As expected, Missouri Governor Jay Nixon (D) vetoed the Republican state legislature's redistricting map Saturday, setting up a high-stakes showdown over the issue with just two weeks left in the statehouse session.
Nixon said the map — which would essentially eliminate the St. Louis-based 3rd congressional district held by Rep. Russ Carnahan (D) — did "not adequately protect the interests of all Missourians."
The Missouri Constitution requires a two-thirds majority in both the House and Senate to override a veto. The redistricting bill, which was sent to the governor's desk earlier this week, passed overwhelmingly in the Missouri Senate. It was approved by the House 96-55, a comfortable margin but 13 votes shy of the total that would be needed to override Nixon's veto.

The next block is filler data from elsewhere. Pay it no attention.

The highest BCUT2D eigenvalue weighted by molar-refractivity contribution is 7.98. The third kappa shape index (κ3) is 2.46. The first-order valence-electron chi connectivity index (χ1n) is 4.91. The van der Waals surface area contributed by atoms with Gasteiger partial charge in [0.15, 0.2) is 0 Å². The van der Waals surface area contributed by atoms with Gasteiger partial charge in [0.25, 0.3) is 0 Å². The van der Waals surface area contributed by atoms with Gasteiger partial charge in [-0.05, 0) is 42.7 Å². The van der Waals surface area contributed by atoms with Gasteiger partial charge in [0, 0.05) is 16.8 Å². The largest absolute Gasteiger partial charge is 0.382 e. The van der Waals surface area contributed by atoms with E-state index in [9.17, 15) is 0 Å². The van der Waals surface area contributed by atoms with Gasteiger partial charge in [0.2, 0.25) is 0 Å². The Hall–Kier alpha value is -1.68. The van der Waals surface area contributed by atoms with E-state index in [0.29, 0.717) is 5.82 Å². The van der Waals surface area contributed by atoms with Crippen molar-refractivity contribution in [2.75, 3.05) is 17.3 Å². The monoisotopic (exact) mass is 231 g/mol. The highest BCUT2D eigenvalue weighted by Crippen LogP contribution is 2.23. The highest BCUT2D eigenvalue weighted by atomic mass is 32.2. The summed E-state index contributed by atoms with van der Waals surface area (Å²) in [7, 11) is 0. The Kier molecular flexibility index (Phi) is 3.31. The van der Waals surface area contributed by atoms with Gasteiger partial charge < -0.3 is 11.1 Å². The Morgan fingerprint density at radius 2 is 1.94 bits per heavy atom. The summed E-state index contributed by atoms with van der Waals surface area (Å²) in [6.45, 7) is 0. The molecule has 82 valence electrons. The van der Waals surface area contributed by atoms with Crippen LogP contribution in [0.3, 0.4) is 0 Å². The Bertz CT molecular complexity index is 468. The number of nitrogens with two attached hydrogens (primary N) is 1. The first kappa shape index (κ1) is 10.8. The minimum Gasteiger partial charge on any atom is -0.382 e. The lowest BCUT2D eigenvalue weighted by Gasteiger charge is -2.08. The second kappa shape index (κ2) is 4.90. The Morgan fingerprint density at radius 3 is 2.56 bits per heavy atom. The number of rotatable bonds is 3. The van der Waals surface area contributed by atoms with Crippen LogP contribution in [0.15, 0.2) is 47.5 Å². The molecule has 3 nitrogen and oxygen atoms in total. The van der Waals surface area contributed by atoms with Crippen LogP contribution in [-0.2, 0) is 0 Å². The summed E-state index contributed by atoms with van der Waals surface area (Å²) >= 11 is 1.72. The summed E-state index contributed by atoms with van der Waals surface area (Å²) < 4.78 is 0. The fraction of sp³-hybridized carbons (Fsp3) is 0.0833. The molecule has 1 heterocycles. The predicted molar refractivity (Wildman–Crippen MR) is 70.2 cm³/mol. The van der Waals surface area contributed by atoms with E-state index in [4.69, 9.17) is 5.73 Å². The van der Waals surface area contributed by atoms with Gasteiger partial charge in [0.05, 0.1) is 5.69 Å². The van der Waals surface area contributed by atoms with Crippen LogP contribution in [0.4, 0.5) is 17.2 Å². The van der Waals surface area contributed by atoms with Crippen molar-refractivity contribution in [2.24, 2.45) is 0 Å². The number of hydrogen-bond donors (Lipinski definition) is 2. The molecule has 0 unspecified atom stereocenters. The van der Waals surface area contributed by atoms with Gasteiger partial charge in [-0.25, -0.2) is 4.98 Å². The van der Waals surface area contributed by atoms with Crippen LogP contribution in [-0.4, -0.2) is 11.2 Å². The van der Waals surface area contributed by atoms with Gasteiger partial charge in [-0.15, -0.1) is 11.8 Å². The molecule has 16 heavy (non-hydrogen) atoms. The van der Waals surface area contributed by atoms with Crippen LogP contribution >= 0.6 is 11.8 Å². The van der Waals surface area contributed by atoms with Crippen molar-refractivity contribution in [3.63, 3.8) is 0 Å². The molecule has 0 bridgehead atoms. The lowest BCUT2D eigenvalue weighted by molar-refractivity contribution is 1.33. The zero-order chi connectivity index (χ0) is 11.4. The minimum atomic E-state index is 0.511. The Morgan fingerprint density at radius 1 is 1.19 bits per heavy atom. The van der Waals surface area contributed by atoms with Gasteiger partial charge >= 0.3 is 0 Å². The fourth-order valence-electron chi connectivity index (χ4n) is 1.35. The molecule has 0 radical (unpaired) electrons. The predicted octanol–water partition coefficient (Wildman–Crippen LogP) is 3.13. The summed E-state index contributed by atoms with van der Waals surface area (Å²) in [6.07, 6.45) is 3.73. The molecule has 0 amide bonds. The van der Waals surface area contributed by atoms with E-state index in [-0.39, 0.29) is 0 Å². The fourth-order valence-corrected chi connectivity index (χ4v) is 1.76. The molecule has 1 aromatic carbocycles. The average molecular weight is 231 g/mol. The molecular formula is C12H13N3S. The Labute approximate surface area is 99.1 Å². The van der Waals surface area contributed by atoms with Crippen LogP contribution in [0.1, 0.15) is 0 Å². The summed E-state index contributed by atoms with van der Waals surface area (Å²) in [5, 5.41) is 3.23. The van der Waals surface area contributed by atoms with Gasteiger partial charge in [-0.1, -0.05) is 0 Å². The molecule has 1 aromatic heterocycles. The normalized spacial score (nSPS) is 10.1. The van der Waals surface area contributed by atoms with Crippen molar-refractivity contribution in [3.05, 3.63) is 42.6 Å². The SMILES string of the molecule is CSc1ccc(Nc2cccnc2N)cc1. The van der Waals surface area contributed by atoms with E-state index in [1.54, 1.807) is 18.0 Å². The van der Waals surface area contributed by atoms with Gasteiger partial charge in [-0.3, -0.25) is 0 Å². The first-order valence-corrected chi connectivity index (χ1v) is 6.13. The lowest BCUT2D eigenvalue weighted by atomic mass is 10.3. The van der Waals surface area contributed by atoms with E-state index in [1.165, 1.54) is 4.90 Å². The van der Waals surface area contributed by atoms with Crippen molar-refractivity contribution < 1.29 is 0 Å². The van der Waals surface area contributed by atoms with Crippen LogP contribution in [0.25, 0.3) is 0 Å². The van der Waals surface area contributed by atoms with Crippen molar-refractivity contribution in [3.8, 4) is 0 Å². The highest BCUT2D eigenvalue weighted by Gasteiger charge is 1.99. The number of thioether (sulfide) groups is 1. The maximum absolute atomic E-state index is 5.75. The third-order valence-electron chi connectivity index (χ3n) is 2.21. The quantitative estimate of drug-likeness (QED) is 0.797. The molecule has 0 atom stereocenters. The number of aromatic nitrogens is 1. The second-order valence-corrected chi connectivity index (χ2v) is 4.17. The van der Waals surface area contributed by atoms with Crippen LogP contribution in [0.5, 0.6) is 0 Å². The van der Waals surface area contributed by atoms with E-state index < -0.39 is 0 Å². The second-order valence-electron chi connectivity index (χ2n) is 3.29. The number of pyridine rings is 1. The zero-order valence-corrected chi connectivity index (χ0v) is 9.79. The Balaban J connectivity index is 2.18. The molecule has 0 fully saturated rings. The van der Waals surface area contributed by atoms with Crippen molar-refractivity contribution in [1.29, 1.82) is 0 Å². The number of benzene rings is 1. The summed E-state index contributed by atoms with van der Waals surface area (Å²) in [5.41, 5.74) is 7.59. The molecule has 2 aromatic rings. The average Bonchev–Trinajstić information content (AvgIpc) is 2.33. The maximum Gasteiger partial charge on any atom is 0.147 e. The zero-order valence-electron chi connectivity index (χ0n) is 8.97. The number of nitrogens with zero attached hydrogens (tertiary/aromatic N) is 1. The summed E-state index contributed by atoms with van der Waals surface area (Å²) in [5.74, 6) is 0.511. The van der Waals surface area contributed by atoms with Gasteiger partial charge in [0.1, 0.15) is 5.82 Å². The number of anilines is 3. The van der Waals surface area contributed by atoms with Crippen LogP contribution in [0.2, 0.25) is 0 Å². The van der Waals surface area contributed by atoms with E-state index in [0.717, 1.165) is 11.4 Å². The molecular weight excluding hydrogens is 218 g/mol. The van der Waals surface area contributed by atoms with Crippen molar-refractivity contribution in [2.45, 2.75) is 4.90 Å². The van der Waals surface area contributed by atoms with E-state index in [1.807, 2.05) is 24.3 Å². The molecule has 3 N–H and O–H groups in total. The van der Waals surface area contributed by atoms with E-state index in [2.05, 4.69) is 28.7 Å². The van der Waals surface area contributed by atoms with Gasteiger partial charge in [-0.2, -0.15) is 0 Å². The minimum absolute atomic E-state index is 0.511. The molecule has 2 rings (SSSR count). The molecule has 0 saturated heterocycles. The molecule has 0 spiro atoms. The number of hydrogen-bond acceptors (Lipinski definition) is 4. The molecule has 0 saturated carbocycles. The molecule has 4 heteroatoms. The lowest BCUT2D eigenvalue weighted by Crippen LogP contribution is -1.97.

If the legislature cannot pass a redistricting plan, the courts could be left to draw the new legislative map.
"I am hopeful that in the next two weeks the Legislature can produce a map that will reflect a better representation for all regions of the state, and deliver it to my desk," Nixon said in a statement.
2010 U.S. Census figures left Missouri with one less Congressional seat. The state's delegation will drop to eight representatives following the 2012 election.
Terri Henderson, 6, center, whose mother is El Salvador, attends a rally with members of Congress at Union Station's Columbus Circle to announce the Restore Opportunity, Strengthen, and Improve the Economy (ROSIE) Act on July 29, 2014. The legislation provides incentives for government contractors to pay a living wage and other benefits that would help low-income workers.